String art generator


This project began with the idea to build a square grid of n x n nails. Then a thread could be weaved between the nails. The thread is a continuous one, without breaks, and you can change the color in a palette of 5 by clicking or touching the screen.

The initial idea was to weave yourself interactively, then I thought an algorithm could be responsible of that. In the final version you can weave yourself in addition to the generated pattern anyways.

I had this idea because I remember when I was a child playing with a piece of wood with some nails on it and a wool thread, it was probably school homework, but I was fascinated by the mathematical forms that can emerge from this, and I don’t know why, but I think it’s somewhat related to coding in a computer. There are loops, coordinates, and you can create your own “algorithm” to weave the forms.

So I started with this basic idea, but then I realized that the complexity, diversity and beautiful images that can emerge from these can be improved if, instead of using a grid of nails, we use other layouts for the “nails”, for instance, spirals, circles, etc.

Probably because I’m used to work with pixels, the grid is the most familiar way to work, and so was the first layout in my mind, but I think the main benefit of string art is to break this paradigm and use other configurations.

So in my algorithm there are “layouts” of nails, and then “patterns” of threads. A pattern follows the instructions to weave between the nails. Each nail has its virtual coordinates that, not necessarily, correspond to the real coordinates in the bitmap.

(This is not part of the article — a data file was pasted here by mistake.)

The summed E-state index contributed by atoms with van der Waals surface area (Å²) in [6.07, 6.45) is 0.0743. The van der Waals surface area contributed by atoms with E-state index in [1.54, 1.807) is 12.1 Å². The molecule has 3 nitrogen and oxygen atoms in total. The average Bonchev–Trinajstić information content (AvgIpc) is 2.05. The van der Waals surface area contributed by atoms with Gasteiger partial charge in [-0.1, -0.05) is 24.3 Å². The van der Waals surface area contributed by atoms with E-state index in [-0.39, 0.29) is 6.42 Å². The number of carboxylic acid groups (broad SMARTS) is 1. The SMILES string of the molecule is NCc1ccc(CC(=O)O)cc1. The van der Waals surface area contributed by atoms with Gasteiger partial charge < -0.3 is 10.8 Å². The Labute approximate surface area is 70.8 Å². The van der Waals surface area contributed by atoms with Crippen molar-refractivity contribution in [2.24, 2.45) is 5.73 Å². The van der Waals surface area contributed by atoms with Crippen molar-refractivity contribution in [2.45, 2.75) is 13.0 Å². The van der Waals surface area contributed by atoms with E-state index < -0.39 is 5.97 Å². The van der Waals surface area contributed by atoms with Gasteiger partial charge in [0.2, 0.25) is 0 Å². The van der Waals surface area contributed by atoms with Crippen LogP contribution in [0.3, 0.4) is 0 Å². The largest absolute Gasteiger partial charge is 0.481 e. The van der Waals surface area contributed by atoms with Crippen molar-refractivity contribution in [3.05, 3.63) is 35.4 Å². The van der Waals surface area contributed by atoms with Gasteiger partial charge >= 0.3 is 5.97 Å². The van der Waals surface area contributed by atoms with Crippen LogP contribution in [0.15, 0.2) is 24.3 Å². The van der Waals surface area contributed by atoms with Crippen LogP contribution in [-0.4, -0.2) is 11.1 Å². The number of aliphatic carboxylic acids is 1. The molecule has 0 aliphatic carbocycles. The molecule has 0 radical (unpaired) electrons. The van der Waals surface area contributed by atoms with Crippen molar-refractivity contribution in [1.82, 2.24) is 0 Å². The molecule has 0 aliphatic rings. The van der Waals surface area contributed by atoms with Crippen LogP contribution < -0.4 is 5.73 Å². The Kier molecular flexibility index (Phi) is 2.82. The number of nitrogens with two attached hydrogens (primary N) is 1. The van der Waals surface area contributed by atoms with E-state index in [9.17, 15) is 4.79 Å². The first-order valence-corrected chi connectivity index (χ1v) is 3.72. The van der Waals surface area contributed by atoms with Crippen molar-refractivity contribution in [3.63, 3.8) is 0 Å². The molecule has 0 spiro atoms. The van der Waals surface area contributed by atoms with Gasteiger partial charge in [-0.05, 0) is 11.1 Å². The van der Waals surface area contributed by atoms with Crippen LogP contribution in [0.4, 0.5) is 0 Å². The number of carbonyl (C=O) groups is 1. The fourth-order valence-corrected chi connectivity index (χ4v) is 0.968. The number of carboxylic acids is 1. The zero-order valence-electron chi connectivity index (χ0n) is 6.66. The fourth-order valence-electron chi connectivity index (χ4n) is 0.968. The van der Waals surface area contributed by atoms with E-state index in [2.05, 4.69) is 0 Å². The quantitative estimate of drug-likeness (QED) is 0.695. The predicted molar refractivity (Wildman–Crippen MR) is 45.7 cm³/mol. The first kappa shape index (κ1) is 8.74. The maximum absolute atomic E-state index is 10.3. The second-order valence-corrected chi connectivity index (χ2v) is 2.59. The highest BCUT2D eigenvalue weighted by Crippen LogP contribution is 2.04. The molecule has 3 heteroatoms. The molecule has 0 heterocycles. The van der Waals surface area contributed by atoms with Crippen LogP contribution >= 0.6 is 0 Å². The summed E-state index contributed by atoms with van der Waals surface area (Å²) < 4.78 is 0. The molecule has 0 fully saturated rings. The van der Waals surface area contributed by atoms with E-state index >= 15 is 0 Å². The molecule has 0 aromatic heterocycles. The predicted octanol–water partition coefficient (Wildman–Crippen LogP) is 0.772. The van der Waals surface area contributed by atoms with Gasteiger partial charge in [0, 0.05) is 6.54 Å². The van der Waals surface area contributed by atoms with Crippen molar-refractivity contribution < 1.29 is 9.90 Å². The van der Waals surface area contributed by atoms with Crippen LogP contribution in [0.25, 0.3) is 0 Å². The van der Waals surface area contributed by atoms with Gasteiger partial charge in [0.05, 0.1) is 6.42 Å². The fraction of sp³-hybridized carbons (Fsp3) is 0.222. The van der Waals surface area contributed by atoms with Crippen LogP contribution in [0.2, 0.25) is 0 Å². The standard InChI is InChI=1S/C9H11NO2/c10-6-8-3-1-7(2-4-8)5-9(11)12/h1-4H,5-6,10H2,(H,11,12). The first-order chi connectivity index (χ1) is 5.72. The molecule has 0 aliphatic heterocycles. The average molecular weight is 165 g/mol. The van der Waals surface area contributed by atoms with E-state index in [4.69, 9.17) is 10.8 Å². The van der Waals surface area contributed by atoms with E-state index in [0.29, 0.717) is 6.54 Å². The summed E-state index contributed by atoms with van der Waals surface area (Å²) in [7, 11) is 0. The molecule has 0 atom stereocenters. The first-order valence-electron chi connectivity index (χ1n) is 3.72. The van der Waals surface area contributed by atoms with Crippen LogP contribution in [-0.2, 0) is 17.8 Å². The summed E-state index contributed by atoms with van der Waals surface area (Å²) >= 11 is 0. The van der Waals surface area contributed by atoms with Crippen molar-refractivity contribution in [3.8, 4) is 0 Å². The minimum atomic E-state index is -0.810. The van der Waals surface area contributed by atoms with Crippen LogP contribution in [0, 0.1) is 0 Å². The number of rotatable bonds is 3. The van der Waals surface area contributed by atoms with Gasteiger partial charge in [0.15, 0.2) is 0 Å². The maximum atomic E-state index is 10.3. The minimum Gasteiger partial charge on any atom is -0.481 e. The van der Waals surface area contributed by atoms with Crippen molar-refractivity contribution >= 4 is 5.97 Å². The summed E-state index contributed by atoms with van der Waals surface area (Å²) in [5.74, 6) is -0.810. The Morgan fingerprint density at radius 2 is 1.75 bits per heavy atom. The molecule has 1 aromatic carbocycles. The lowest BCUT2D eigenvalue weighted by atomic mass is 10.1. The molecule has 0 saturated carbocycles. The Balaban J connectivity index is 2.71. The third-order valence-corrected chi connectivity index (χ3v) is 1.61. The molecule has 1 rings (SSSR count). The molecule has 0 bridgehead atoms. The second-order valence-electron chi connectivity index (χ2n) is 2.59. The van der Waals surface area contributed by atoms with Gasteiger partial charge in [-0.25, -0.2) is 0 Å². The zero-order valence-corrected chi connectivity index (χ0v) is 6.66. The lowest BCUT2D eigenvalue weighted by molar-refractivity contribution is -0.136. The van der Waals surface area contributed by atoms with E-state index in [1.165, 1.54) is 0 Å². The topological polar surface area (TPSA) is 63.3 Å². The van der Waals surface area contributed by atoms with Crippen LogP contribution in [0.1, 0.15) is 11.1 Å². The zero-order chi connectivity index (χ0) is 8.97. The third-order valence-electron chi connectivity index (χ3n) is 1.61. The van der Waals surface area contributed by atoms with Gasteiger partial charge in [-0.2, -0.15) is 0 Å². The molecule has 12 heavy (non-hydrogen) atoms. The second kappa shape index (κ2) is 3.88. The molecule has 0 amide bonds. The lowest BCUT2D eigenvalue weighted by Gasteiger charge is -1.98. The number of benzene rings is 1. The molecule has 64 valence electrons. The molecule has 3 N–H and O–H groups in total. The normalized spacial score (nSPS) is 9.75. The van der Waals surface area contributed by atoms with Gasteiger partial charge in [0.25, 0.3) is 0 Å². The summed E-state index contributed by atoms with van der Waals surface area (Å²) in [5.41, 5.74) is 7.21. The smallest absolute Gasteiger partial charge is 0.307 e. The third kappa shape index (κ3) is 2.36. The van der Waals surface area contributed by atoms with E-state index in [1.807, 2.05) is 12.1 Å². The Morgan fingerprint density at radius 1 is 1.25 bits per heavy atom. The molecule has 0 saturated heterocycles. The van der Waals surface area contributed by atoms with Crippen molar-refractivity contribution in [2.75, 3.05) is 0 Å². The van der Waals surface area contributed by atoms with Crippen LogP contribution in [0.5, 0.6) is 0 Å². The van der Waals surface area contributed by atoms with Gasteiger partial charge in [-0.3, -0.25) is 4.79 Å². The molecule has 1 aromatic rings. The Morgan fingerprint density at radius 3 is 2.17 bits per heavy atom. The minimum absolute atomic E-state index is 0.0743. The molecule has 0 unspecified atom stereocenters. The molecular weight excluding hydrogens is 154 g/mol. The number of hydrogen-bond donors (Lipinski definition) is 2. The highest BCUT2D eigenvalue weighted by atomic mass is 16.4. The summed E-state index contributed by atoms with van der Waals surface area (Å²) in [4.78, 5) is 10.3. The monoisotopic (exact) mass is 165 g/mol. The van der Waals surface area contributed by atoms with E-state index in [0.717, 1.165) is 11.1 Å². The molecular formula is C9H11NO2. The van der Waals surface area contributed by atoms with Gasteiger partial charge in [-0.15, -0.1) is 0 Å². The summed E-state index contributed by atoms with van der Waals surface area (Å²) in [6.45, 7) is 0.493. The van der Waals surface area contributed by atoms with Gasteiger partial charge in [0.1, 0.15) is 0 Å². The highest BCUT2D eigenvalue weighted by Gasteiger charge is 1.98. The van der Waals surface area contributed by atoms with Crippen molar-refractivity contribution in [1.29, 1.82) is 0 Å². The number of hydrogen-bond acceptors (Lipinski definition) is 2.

Both the “Layout” and “Pattern” are the main features in the generative image/animation.

A “pattern” are the instructions that the thread has to follow to weave the result, for instance could be like… start with the first nail, go the to last one, back to the second nail, then to the second-last nail, etc. The thread is always continuous without interruptions, only color changes.

The same “pattern” applied to different layouts can display a completely different result. In a way is a distortion of the space that create totally diverse structures.

In the following example you can see the same pattern (which I called “frames”, in 4 different layouts, “grid”,”square”,”circle” and “triangle”

So, as I realized this, in the last weeks I spent most time working on both the layouts and patterns, and trying to improve them to make beautiful images. At the end I made 21 patterns and 10 different layouts!

This is the generative project for fx_hash I’ve spent the most time by far and it’s going to be dropped there as a huge collection.

Trying to look for other digital artists who had worked with string art I found the amazing work of Petros Vrellis with his “Computational String art” code to recreate images using string art in a circle configuration (one of the possible layouts in my definition)

You can find the source code on github (2016)

Did you know that String art in fact has its origins in the ‘curve stitch’ activities invented by Mary Everest Boole more than 100 years ago to make mathematical ideas more accessible to children? Of course it was in the pre-computer era, but so computer-ish, isn’t it?

If you’re interested you can still get a mint on the fxhash marketplace

To end this summary I’d like to show you some of the project variations in this video and some instructions about the controls.

Some samples